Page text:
King LeBron's Heat toss up bricks. The gridiron comes down to the homestretch. The baseball hot stove heats up. There are plenty of sports stories currently playing out on ESPN, but arguably the most captivating moments have already happened. That's the sense one gets when watching the network's acclaimed "30 for 30" documentary series, which is now available on DVD.
This week, ESPN Films' released a gift set -- vol. 1 -- of the "30 for 30" series featuring the first 15 films which cover diverse stories ranging from Ali to Reggie Miller and each directed by a different, noted filmmaker. Barry Levinson, Peter Berg, Ice Cube, and Steve James are just some of those at the helm. Speaking of James, the director, producer and co-editor of the infamous documentary Hoop Dreams, lends a film in the series entitled No Crossover: The Trial of Allen Iverson. In that film, the filmmaker looks back at the basketball superstar's 1993 arrest which occurred following a racially-motivated brawl at a Hampton, VA bowling alley. In the film, James returns to the town, and shows us how the arrest (Iverson was 17 at the time) still fuels controversy today. I spoke with James recently about the film, his involvement in the ESPN series, and why his films tend to focus on the sports world.
Aside from Hoop Dreams, which won numerous awards including the Peabody and the Directors Guild of America, James has been known for his work in documentaries and narrative films. His credits include The War Tapes, At the Death House Door, and Prefontaine.
How did you become involved with the 30 for 30 series?
I was approached by ESPN about participating in the series fairly early on. They were fans of Hoop Dreams. I loved the concept so I went in and pitched them the Iverson story. They really liked the angle I wanted to take to tell the story and I was off.
Is there a particular film aside from your own in the series that you enjoyed
Across the board, I think its been a pretty stellar collection of films. I've really liked several, and I have yet to see some that I expect I will love like The Two Escobars. Of the ones I've seen, I've particularly enjoyed The Band That Wouldn't Die, Winning Time, and Once Brothers.
Did you know from a young age that you wanted to make documentaries?
No. From a young age I wanted to play in the NBA. Oh well ... It was when I was a senior in college that I fell for film, but even then it wasn't documentaries. It wasn't until I ended up in graduate school at Southern Illinois University that I really discovered documentaries and thought that maybe that would be my calling.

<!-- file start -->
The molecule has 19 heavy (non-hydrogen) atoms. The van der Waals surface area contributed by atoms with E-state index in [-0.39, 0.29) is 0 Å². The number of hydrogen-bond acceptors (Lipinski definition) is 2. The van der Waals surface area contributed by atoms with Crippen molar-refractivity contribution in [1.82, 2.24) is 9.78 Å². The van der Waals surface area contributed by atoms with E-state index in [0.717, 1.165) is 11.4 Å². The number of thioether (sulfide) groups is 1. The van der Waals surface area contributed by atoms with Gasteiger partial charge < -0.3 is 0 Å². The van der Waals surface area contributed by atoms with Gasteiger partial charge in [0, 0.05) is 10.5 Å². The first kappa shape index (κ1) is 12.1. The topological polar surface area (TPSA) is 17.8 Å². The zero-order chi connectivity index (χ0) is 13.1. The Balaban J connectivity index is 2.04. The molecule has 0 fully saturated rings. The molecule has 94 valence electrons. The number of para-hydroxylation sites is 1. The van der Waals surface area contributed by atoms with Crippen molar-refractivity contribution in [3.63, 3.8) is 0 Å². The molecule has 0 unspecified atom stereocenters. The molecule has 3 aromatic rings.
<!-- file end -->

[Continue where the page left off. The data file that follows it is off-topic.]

Is it a coincidence that a majority of your films are sports-centric?
First off, the majority of my films aren't sports-centric. Well, maybe its a 50/50 split at this point. It was no accident that I made Hoop Dreams because it concerned a sport that I loved and hoped would be my dream, however far-fetched that turned out to be. Because of the success of that film, Hollywood pigeonholed me as a sports biopic guy which lead to Prefontaine and two cable sports films. But for me, it's not really the sports part of any of these films which is the driving motivation. It's usually human drama that carries with it issues of race or class that attracts me. That was certainly the case with No Crossover.
Do you prefer making documentaries vs. making narrative films?
In general, yes, because I am able to make the kinds of documentaries I want to make and can do them on an intimate scale that is very appealing. In the narrative world, I'm much more beholding to other people's decisions about what I can and can't do. Nonetheless, I definitely want to return to narrative filmmaking in the near future because I have yet to feel like I've made one that I really think is good. And I love the challenge of them.
Lastly, Hoop Dreams was notoriously snubbed by the Academy -- each year it seems they snub an acclaimed documentary. For example, this year Joan Rivers' film got the shaft. What do you make of the selection process?
In general, the process has gotten much better over the years. The formalizing of the short list has led to a lot of good films getting selected in that round at least. Its when you move to making the final five selections that it will always get trickier. This is due in part, I think, to the fact that there is just a lot more strong, interesting work being done year in and year out in documentary, compared to narrative. Ironically, they went to ten nominees in narrative at a time when I find it harder every year to come up with five I think are worthy. But in documentary, you could put ten deserving films up every year. So, somebody worthy is always going to get snubbed. It's a great time for documentary filmmaking in this country and around the world.
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